There are people who only see half of what's in front of them. If you instructed them to draw a clock, they would only draw numbers on one side of the face. This condition is called hemispatial neglect, and those affected have no possibility of perceiving the things located on their damaged side of the visual space.
Though psychology is full of such weird and cool examples, it was not the fun-facts that made me study it in the first place; it was the way it improved my life.
“Stop drifting… if your well-being matters to you, be your own savior while you can.”
This quote by Marcus Aurelius has been on my mind lately. It hit me hard — in the right place, at the right time.
When I first encountered the personal development scene four years ago, I was hooked. I was coming out of a depression, and getting in touch with this field helped me realize I could take control over my life and improve it. And in my view, I feel like I’ve succeeded in that.
I thought we wouldn’t give each other gifts, but here I was holding a Christmas present… I guess she must have snuck it in my bag as I was leaving. As I unwrapped the paper, my face began to light with excitement, and warmth rushed through my core as I realized what it was. I read: ‘Meditations, by Marcus Aurelius.’
In the late fall of 2017, two things were set in motion. I started to read, after years of literary absence. And I started to date this girl, after months of single living. Lucky for me, these two things converged.
“Suit the action to the word, the word to the action.”
— William Shakespeare
Four years ago, after a traumatic event, I entered a period where I wanted to improve my life. I started to read articles, watch videos, and gather information — about psychology, philosophy and personal development in general. I encountered many ideas, but one of the most interesting was a simple one: take action.
It was something both philosophers and entrepreneurs advised, and I kept going over it in my mind. I didn’t dare at first, but then as I was walking one day, I suddenly felt…
I relaxed my breath and lowered my shoulders. Instead of forcing my stride, I now began to relax it. Looking at my watch, I noticed my heart rate go down as well. Paradoxically, I was running faster.
I’ve been thinking about this a lot lately. Is it really possible to get better but with less effort, strain and worry?
But improvement doesn’t come for free. You know this — perhaps…
It was like discovering a new world. How had I never experienced this before?
In the spring of 2017, I found myself in the aftermath of a traumatic event. It was intense. I wanted to alleviate the pain, of course, but I just didn’t know how. I was lost. And in short of any answers, I hoped I could just wait it out.
But the days went by, and it didn’t get any better. It actually felt like it got worse. And at one point, it almost felt like I couldn’t take it anymore. Instead of giving in, however, this…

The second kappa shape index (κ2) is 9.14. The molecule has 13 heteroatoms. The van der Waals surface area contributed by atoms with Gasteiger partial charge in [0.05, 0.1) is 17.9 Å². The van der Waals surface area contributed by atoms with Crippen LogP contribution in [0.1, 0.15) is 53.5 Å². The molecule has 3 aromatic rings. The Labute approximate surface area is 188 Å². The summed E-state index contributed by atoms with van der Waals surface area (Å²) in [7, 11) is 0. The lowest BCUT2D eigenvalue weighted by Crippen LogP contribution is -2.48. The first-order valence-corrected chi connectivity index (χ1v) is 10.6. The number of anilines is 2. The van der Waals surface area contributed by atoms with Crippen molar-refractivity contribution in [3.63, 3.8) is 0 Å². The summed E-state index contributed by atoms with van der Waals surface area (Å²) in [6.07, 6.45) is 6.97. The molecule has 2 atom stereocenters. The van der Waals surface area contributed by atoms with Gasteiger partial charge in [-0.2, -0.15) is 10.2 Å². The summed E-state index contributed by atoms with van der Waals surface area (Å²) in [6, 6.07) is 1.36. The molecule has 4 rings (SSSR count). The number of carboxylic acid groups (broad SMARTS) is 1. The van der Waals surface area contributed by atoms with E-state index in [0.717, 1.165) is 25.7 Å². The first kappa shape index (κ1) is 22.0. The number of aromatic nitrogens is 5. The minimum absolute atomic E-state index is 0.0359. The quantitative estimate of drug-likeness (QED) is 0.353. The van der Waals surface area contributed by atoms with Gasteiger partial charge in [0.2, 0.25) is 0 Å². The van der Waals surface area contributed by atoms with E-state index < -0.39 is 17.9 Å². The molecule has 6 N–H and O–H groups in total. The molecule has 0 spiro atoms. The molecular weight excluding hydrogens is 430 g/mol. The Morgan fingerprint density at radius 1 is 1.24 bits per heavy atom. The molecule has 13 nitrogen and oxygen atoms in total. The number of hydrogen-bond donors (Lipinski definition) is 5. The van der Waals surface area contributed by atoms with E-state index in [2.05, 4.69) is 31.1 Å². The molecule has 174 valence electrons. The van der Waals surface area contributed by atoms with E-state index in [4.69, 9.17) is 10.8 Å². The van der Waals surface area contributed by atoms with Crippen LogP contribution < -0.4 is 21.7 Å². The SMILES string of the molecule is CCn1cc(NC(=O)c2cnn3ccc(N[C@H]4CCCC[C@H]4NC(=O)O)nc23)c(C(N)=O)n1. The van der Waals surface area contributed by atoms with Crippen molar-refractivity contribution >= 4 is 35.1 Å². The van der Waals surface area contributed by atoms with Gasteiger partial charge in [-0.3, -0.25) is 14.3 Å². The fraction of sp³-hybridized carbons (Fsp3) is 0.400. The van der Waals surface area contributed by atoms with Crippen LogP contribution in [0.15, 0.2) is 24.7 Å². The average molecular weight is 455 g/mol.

I felt manic. I had just launched a clothing brand that focused on ‘healthy body, healthy mind’, as the slogan so neatly expressed it.
I was in my early twenties, impatient to make my mark on the world. And I thought, in my frenzy, that this would be a meaningful stride. A few months later, however, I couldn’t do it anymore. It didn’t feel meaningful to me.
Now, three years later, I take a different approach. I’m still into the idea of building something meaningful, but I’m patient. I know I have time.
On the other end from where I…
“Setting goals is the first step in turning the invisible into the visible.” — Tony Robbins
When my twin brother and I were younger, our dad made each of us a longbow out of wood. They were powerful, and it amazed us how far we could make the arrows fly. At first, we simply enjoyed how far we could shoot them — a test of the bow’s potential. It didn’t take long, however, before we grew tired of that simple game. We wanted something to aim for.
A tree with a smooth trunk, between the branches of another, or a…
Everything was wet. The rain had poured all day, not yielding before every fiber on my body was soaking. We had walked in these conditions for three hours now, crossing plains and a massive ridge. When we finally arrived at our camp, we were completely numb, but we hurried as best we could to pitch our tents.
Hours later, with most of my warmth back, I stepped out of my tent in awe. The clouds, who had kept us company for so long, finally broke away. A blue sky emerged, and the sun hugged my face and warmed what I…
“The good life is a process, not a state of being. It is a direction, not a destination.” — Carl Rogers
Home field. Pressure. I had run a solid race for the first eight checkpoints, and I was fighting for the lead. But somewhere along to the ninth, I lost control. My navigation failed, and when I finally found the checkpoint I had lost over a minute. With four checkpoints left, I never caught up to the lead.
The sport I’m describing is orienteering. It’s a sport where you, by a map, navigate a course with several checkpoints before you…